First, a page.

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Statistical thinking in wildlife biology and ecology has been profoundly influenced by the introduction of AIC (Akaike's information criterion) as a tool for model selection and as a basis for model averaging. In this paper, we advocate the Bayesian paradigm as a broader framework for multimodel inference, one in which model averaging and model selection(More)
Multinomial models with unknown index (" sample size ") arise in many practical settings. In practice, Bayesian analysis of such models has proved difficult because the dimension of the parameter space is not fixed, being in some cases a function of the unknown index. We describe a data augmentation approach to the analysis of this class of models that(More)
The goal of ecology is to understand interactions that determine the distribution and abundance of organisms. In principle, ecologists should be able to identify a small number of limiting resources for a species of interest, estimate densities of these resources at different locations across the landscape, and then use these estimates to predict the(More)
Estimation of population change from count surveys is complicated by variation in quality of information among sample units, by the need for covariates to accommodate factors that influence detectability of animals, and by multiple geographic scales of interest. We present a hierarchical model for estimation of population change from the North American(More)
Demographic analyses of age-structured populations typically rely on life history data for individuals, or when individual animals are not identified, on information about the numbers of individuals in each age class through time. While it is usually difficult to determine the age class of a randomly encountered individual, it is often the case that the(More)
We investigated the influence of age on survival and breeding rates in a long-lived species Rissa tridactyla using models with individual random effects permitting variation and covariation in fitness components among individuals. Differences in survival or breeding probabilities among individuals are substantial, and there was positive covariation between(More)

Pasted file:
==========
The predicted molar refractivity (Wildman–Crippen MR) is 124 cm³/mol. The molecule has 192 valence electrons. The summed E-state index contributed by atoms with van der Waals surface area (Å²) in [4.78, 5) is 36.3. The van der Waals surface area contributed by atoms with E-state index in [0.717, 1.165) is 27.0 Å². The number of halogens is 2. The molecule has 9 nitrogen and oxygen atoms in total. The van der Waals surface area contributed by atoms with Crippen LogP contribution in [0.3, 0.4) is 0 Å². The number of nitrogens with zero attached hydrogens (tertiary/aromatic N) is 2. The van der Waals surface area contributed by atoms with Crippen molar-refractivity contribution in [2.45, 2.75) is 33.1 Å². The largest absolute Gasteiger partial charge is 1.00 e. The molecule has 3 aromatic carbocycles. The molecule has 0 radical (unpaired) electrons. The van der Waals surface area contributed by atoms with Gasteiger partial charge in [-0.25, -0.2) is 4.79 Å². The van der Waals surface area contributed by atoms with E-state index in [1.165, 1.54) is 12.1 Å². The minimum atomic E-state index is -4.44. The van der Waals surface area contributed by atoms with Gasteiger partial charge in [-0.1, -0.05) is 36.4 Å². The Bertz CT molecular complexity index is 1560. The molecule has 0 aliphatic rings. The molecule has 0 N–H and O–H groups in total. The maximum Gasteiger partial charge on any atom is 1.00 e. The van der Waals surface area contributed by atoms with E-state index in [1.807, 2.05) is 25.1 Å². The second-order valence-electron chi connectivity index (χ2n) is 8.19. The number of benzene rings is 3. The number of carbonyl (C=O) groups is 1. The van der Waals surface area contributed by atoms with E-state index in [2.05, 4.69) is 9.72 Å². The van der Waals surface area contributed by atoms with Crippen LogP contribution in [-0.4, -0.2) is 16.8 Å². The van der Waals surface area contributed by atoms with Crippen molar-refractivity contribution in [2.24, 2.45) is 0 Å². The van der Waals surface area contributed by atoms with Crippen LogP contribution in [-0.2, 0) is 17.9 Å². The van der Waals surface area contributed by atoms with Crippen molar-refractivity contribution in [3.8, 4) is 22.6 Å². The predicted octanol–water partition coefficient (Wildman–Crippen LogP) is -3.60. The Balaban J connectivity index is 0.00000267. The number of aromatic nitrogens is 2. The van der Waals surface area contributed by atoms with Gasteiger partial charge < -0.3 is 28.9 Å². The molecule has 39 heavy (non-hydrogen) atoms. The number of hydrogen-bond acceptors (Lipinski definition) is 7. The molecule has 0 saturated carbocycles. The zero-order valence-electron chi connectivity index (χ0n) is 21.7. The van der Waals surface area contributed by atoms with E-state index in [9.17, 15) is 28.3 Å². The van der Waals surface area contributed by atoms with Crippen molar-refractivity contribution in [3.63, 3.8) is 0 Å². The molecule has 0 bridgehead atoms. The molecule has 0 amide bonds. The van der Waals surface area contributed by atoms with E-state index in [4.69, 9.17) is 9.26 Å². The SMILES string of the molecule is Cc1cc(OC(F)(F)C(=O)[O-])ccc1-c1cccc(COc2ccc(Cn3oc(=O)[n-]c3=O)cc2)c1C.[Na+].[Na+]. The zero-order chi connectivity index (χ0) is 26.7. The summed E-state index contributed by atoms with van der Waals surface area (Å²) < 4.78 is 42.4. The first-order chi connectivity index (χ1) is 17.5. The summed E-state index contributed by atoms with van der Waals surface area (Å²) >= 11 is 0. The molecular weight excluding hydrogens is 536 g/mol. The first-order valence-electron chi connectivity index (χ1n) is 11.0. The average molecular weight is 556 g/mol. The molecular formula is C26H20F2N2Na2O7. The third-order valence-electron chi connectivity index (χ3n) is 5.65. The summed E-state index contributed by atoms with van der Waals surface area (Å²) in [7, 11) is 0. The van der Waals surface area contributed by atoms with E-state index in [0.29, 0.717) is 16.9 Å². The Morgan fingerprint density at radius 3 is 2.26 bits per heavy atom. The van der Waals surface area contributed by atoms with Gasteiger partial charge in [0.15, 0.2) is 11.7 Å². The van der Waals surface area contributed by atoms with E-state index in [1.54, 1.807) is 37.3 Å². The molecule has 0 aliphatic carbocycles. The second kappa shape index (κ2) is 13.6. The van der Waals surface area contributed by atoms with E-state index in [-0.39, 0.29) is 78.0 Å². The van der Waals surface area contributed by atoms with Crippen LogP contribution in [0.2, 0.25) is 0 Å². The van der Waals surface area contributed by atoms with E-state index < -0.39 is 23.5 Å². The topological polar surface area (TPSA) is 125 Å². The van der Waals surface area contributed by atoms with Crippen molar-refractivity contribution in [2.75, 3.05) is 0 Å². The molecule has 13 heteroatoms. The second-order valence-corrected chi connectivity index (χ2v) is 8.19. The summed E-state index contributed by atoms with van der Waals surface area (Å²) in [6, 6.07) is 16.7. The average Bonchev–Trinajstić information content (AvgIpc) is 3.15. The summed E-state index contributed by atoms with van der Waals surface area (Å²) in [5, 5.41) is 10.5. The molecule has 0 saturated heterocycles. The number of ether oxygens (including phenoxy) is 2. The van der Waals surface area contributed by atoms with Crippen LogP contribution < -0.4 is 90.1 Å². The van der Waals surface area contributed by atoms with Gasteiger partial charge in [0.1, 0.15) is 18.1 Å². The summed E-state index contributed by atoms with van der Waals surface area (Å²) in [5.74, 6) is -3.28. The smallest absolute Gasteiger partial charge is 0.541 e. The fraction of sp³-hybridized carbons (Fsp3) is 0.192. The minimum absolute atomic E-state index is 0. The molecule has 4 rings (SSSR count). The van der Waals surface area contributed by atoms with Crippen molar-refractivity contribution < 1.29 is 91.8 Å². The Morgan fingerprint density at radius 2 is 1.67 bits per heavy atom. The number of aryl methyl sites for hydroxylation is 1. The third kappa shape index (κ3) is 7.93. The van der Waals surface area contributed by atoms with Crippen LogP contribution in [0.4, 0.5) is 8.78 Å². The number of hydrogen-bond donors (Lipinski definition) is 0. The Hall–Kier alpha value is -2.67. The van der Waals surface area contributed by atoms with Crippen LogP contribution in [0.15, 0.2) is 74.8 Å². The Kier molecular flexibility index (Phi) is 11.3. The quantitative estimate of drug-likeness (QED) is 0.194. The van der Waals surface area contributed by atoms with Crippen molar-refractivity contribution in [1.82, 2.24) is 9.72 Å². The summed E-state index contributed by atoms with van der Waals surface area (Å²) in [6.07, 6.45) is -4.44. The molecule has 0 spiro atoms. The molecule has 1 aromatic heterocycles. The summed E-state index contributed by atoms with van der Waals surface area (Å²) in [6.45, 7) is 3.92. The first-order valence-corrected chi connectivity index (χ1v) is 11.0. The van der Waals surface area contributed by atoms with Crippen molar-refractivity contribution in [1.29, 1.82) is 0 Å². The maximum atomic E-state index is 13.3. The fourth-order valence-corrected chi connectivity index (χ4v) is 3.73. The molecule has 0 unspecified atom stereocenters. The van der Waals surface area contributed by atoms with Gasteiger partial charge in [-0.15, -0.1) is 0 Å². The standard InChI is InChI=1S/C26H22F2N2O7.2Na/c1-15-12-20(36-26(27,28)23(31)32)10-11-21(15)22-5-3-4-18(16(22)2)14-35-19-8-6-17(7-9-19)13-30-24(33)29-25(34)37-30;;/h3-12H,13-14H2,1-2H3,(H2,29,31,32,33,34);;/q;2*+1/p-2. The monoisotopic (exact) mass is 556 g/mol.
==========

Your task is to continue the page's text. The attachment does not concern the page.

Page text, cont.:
We present a hierarchical extension of the Cormack-Jolly-Seber (CJS) model for open population capture-recapture data. In addition to recaptures of marked animals, we model first captures of animals and losses on capture. The parameter set includes capture probabilities, survival rates, and birth rates. The survival rates and birth rates are treated as a(More)
1. Life-history theory predicts that those vital rates that make larger contributions to population growth rate ought to be more strongly buffered against environmental variability than are those that are less important. Despite the importance of the theory for predicting demographic responses to changes in the environment, it is not yet known how pervasive(More)
Studies of wild vertebrates have provided evidence of substantial differences in lifetime reproduction among individuals and the sequences of life history 'states' during life (breeding, nonbreeding, etc.). Such differences may reflect 'fixed' differences in fitness components among individuals determined before, or at the onset of reproductive life. Many(More)
Statistical inference in dose-response studies is model-based: The analyst posits a mathematical model of the relation between exposure and response, estimates parameters of the model, and reports conclusions conditional on the model. Such analyses rarely include any accounting for the uncertainties associated with model selection. The Bayesian inferential(More)